KCTS 9 Connects/The Presidents' Club - September 7, 2012

Connects: Presidents' Club 09/07/12
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The Presidents' Club

Time magazine-writers Nancy Gibbs and Michael Duffy take us inside the Presidents' Club.

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About the Episode

Time magazine-writers Nancy Gibbs and Michael Duffy take us inside the Presidents' Club. Plus, our Insiders Roundtable dissects the political conventions and other top stories of the week.

Enrique Cerna:
The president's club. It's the most exclusive club in the world. Barack Obama is a member. And Mitt Romney wants to be. Time magazine writers Nancy Gibbs and Michael Duffy have written a book about it. They uncovered the history and fascinating stories of the few who can claim membership. This idea of a president's club, when you first started looking into it, did you think there was really anything to it or was it just this myth?

Nancy Gibbs:
We knew it wasn't in the constitution. We knew it isn't in any text book. So we sort of thought of it as just a way of returning to the men who either are or have been president. But the more research we did, the more we talked to them, the more we realized that it is a real thing. They refer to the president's club. You know, Reagan writes to carter and says, since we're both members of this very exclusive club of ours. Truman and Hoover talk about forming the president's club. So it is actually much more real than even we realized going in.

Michael Duffy:
It has its own rules and has feast days and trinkets. So as the thing has advanced through 65 or 75 years, each president has used it or ignored it in different ways.

Enrique Cerna:
And it goes back to Herbert Hoover and Harry Truman.

Nancy Gibbs:
Two of the most unlikely partners you can imagine, different men, different personalities, different parties. But Truman really needs Herbert Hoover's help, despite the fact that Hoover was something of a pariah. And he secretly mails him a letter talking to him about how they're going to distribute food in Europe to prevent mass starvation. They're very suspicious of each other, but it turns out to be such an effective alliance, and they work so well together despite their differences, that we think of those two as founders of the president's club.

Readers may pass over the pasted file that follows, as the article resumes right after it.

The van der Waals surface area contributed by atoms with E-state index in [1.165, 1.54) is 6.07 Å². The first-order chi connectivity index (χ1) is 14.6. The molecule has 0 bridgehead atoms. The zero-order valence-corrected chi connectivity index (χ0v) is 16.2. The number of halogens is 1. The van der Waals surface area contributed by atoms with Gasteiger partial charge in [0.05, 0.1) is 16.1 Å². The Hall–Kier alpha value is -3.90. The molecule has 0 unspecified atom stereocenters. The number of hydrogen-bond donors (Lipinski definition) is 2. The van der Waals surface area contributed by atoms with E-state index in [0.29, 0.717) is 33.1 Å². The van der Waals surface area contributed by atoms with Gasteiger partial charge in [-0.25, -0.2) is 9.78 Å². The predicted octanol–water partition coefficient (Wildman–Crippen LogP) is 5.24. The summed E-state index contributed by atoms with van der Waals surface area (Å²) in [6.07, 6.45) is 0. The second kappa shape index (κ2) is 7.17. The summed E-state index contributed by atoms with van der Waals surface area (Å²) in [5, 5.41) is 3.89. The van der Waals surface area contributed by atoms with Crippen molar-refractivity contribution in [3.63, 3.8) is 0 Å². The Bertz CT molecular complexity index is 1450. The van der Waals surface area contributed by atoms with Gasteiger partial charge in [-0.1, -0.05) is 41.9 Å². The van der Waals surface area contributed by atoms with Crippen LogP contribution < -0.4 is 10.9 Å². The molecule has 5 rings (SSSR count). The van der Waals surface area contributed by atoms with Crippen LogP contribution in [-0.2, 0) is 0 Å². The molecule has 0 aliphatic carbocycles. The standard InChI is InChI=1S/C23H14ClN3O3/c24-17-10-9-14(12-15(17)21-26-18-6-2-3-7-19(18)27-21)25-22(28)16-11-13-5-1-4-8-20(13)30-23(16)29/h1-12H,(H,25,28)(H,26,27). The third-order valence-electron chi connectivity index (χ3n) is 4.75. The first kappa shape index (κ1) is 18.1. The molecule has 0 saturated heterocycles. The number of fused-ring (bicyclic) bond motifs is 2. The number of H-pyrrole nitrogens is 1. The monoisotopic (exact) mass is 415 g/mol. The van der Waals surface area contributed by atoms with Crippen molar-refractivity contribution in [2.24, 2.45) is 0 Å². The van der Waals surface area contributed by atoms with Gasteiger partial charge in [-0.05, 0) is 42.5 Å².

Enrique Cerna:
And Hoover helped Truman gain some credibility because during the depression years, he was despised.

Michael Duffy:
Hoover wouldn't allow him back in the White House. So it was something of a redemption for who have to be asked back, asked by a democrat to help. And it was Hoover who was at Ike's swearing in in 1953, who said, why don't we start a president's club? And Truman says, great idea, you be the president, and I'll be the secretary.

Enrique Cerna:
So let's talk about Eisenhower and how he became part of this president's club once he became the president. And then his relationships went on to carry on with John Kennedy and also Lynden Johnson.

Nancy Gibbs:
One of the thing we kept being surprised by is how often presidents from different parties got along better with presidents from the same party. So Eisenhower enters and leaves office the most admired man in the country. So for Kennedy, who didn't much want, this was the new frontier, he wanted to turn the page, he found himself I think to his own surprise reaching out to Eisenhower, particularly after the bay of pigs, saying, you know, Mr. President, no one knows how tough this job is until you've been in it for a few months. And Eisenhower says, forgive me, Mr. President, I told you that a few months ago. And you see this young Mr. President reaching out to this esteemed oldest of presidents saying, okay, I need you to help me with this. Lynden Johnson also reached out to Eisenhower all the time. And the very night, called him up, said I really need your help. And Eisenhower drives to Washington, comes to see Johnson, guides him about how to manage this transition through this most traumatic time in the country's history.

Enrique Cerna:
And Johnson really relies on Eisenhower and basically says, whatever you need.

Michael Duffy: